The study showed when either phosphorus or nitrogen -- both of which occur naturally in the rain forest soils -- were added to forest plots in Costa Rica, they caused soil microbes to increase their CO2 emissions to the atmosphere by about 20 percent annually, said Cory Cleveland of CU's Institute of Arctic and Alpine Research.
The study is important because human activities are changing the amount of phosphorus and nitrogen in ecosystems all over the globe, including the tropics, Cleveland said. Tropical rain forests play a dominant role on Earth in regulating atmospheric CO2, the primary greenhouse gas that has increased by roughly 33 percent since the Industrial Revolution began about 1760.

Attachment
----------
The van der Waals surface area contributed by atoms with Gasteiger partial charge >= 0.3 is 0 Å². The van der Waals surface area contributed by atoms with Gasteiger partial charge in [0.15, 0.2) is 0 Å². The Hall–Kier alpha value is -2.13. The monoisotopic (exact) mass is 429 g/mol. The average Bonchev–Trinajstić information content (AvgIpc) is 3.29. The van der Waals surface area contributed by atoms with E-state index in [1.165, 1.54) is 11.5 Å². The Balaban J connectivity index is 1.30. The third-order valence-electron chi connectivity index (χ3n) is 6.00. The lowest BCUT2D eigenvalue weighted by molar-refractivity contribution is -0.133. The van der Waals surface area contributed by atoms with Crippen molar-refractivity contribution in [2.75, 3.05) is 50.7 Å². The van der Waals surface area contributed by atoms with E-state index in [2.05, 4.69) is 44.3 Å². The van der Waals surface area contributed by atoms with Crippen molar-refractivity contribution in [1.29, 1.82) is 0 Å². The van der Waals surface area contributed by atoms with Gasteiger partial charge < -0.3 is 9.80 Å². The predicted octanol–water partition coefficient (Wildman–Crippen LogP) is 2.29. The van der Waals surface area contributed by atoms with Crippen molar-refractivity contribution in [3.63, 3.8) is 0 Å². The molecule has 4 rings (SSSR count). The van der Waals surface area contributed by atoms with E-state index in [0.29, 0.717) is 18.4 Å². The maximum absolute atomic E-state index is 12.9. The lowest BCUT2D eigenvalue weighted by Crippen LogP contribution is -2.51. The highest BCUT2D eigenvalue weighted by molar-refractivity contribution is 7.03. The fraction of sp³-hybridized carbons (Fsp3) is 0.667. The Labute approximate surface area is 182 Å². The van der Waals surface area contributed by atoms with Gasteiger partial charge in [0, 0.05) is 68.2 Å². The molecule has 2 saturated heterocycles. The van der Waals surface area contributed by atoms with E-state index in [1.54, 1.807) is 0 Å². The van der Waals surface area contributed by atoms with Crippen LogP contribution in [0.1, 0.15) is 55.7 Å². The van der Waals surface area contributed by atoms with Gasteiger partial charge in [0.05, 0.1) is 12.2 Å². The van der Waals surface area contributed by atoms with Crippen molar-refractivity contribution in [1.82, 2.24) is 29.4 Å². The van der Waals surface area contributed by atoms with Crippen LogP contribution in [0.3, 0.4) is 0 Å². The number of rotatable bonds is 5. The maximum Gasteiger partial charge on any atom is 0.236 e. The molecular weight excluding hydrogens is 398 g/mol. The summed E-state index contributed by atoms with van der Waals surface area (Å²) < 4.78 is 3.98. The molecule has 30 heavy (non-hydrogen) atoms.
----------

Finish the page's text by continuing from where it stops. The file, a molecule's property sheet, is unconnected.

A paper on the subject by Cleveland and CU-Boulder Associate Professor Alan Townsend of INSTAAR is being published the week of June 19 in the Proceedings of the National Academy of Sciences. The National Science Foundation funded the study.
"One big question is how tropical rain forests are responding to climate change," said Cleveland, an INSTAAR research associate who led the study. "What we have demonstrated is that even small changes in nutrients could have a similarly profound impact on the release of CO2 from tropical forest soils."
Tropical forests contain up to 40 percent of the carbon stored on Earth's continents and account for at least one-third of the annual exchange of CO2 between the biosphere and the atmosphere, said Cleveland. Earth's soils are believed to store several times more carbon than all of the planet's vegetation.
"This is the first time anyone has taken a close look at how changes in key nutrients may alter soil CO2 emissions in tropical forests," said Clevel
Contact: Cory Cleveland
University of Colorado at Boulder